How do you think you’re innovative in your role?

Traditionally in banking you have to work your way up through the ranks. You grind really hard at the bottom. I don’t believe in working that way. I’d rather our junior staff have a good work-life balance and feel empowered. I like to make sure that they want to work with me and feel like they’re part of the problem-solving and decision-making process. If they believe they have a part to play, they’re going to do a better job. So I’m very happy to roll up my sleeves and do what I need to do to make sure they play an active role in the business. Our people are our best assets, so making sure that they’re outcome-driven is my way of being innovative. I’m a massive efficiency fan in everything that I do. I try to get the most efficiency I can at work and at home, which drives my partner crazy sometimes, but the way I do that at work is really just making sure that people want to be there.

What does it take to be good at what you do?

A few things. We have to be analytical and able to pick things up and problem-solve quickly. Often, you’re in the room and you need to solve something in front of a client or there’s lots of things going on, so it helps to be quick on your feet. It’s also about being a people person. People have to want to work with you both internally and externally. When you’re thinking about winning work, you’ve got 20 minutes at the start of the meeting to impress someone and make them feel like they want to work with you because there’s three other people who are about to walk in and try to do the same thing. At the end of the day, you get picked because people want to work with you. And so, it’s about building that kind of connection quickly.

How does Miles Advisory differentiate itself in a crowded market?

We are known in the industry for providing advice and we've stuck to our knitting around what we call ‘mid-market’, which mid-sized, typically founder-owned and founder-led businesses. We dedicate a senior team and do the best for our clients. The way we measure success is if people come back to work with us again. Around half of our clients do, which is pretty rare in M&A because usually people have one business to sell, which they sell and you never see them again, so it feels like we’re doing the right thing.

How do you ensure growth and evolution to keep adapting to the future in your role at Miles Advisory and outside of it?

I think as we grow, one of the key things that we've been very focused on is sticking to what we know. As you grow, I think it’s easy to either push up in terms of deal size or get people that don't align to the culture and what you're trying to achieve. When I joined the firm, there were three people (in our Melbourne office) and now we have nine and hoping to add a few more. But we make sure that as we grow, we get people that are right for the role so we continue to build on what we have established.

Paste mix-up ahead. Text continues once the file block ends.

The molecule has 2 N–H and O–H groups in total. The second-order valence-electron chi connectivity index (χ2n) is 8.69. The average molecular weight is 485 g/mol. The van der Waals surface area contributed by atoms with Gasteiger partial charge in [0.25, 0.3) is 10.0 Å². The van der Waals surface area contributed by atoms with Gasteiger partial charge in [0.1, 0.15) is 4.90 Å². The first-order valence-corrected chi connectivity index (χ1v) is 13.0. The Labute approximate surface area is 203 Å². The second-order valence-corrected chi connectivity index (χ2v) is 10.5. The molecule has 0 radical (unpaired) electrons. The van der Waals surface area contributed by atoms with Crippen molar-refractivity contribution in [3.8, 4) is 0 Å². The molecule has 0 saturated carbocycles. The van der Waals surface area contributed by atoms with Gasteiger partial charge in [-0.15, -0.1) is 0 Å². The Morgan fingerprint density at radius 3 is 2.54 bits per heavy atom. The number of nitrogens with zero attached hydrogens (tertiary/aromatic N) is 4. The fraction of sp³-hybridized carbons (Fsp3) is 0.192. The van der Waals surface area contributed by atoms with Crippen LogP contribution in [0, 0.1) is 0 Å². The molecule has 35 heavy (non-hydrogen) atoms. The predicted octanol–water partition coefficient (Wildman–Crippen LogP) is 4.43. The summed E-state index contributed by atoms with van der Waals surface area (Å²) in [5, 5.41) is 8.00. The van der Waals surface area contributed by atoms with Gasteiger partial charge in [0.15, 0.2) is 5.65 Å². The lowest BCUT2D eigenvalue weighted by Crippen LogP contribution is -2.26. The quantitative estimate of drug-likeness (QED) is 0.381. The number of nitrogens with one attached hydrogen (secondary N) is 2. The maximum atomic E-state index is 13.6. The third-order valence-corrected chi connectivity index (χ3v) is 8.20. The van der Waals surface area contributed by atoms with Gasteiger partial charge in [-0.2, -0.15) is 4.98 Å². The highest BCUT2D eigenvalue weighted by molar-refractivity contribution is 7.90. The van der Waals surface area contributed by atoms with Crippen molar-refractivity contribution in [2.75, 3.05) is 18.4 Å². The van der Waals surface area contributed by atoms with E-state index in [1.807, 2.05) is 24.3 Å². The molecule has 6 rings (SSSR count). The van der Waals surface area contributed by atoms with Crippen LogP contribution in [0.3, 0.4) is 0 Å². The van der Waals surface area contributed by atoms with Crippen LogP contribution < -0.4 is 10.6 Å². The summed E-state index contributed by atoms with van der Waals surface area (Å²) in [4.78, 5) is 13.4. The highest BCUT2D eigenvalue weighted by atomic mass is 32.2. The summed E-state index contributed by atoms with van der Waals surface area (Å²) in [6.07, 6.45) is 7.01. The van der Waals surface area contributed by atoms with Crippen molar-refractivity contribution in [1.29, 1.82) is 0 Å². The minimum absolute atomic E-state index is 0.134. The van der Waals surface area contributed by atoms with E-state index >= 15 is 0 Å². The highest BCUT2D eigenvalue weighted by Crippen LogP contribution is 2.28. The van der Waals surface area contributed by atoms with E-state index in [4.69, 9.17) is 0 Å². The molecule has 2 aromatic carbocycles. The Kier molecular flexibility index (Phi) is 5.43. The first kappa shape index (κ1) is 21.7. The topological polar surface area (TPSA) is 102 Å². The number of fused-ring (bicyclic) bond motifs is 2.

What are some of the biggest challenges you have faced in your career and how have you overcome them?

I think the biggest one was making the move from New Zealand to Australia. I was at PWC in New Zealand, working on quite small stuff and I wanted to work at the big end of town for a big investment bank and access some bigger deals. Again, I was really fortunate. I met the guys at Miles and was blown away by what they were doing. But, it was a challenge for me because it was quite different from what I had envisaged for myself, which was working for a big organisation. But Miles has turned out to be a great balance of doing bigger stuff, but working with privately held businesses and seeing the difference you make. In banks or big corporations, decisions aren’t emotional, they’re business. Here, a lot of what we're doing is more emotional because you can see the outcome.

To what do you credit your success?

Being in the right place at the right time! But I’m also very driven and keen to continue to grow. I think hunger and drive are massive. I’ve also got a lot of energy, which I think helps as well! Honestly, I was very fortunate. I've worked alongside really good people my whole career and learnt a hell of a lot from all of them.

Rohan Manikath | Managing Director, Miles Advisory Partners "We like to do a lot of prep work."

Rohan has been with Miles for seven years and is a Managing Director on the leadership team. The first to get into the trenches with the junior team, Rohan leads by example and has been successfully completing transactions in a challenging market.

Tell us about your journey to where you are today.

Coming out of high school, I didn't really know what I wanted to do. I've always liked business so I kept my options open rather than try and go down a single path. I think I played it safe. I studied Engineering and Commerce at university, which are probably broadly the two most employable categories, so keeping the options open! I started at PWC as a grad in 2010, at a time when the business was starting to look forward as opposed to backward, and I really liked that. It was when Xero was taking off and people were talking about how to add value beyond accounting. I had the opportunity to do a lot of new and exciting stuff like creating dashboards and forecasts for businesses. Then I got a taste of transactions, which is a whole different thing, and that has led to a career in M&A advisory.